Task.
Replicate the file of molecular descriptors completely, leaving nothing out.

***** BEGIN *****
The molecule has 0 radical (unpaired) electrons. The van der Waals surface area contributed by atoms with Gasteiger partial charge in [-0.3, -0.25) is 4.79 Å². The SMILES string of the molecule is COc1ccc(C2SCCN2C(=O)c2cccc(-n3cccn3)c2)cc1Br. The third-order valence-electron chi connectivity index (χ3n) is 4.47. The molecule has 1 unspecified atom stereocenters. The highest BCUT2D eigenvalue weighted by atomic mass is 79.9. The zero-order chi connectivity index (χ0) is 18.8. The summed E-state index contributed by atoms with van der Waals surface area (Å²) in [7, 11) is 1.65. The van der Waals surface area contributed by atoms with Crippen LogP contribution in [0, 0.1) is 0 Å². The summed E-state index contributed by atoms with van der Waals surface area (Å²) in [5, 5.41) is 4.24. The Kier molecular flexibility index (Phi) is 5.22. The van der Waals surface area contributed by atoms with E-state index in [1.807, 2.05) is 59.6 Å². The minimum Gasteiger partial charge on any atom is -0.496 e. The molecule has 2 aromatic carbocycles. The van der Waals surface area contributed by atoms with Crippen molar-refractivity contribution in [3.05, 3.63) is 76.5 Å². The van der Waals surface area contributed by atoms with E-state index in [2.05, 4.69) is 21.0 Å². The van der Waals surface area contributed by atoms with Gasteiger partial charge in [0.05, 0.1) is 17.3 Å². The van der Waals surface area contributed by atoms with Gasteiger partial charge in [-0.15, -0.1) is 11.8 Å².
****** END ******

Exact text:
The molecule has 0 radical (unpaired) electrons. The van der Waals surface area contributed by atoms with Gasteiger partial charge in [-0.3, -0.25) is 4.79 Å². The SMILES string of the molecule is COc1ccc(C2SCCN2C(=O)c2cccc(-n3cccn3)c2)cc1Br. The third-order valence-electron chi connectivity index (χ3n) is 4.47. The molecule has 1 unspecified atom stereocenters. The highest BCUT2D eigenvalue weighted by atomic mass is 79.9. The zero-order chi connectivity index (χ0) is 18.8. The summed E-state index contributed by atoms with van der Waals surface area (Å²) in [7, 11) is 1.65. The van der Waals surface area contributed by atoms with Crippen LogP contribution in [0, 0.1) is 0 Å². The summed E-state index contributed by atoms with van der Waals surface area (Å²) in [5, 5.41) is 4.24. The Kier molecular flexibility index (Phi) is 5.22. The van der Waals surface area contributed by atoms with E-state index in [1.807, 2.05) is 59.6 Å². The minimum Gasteiger partial charge on any atom is -0.496 e. The molecule has 2 aromatic carbocycles. The van der Waals surface area contributed by atoms with Crippen molar-refractivity contribution in [3.05, 3.63) is 76.5 Å². The van der Waals surface area contributed by atoms with E-state index in [2.05, 4.69) is 21.0 Å². The van der Waals surface area contributed by atoms with Gasteiger partial charge in [0.05, 0.1) is 17.3 Å². The van der Waals surface area contributed by atoms with Gasteiger partial charge in [-0.15, -0.1) is 11.8 Å².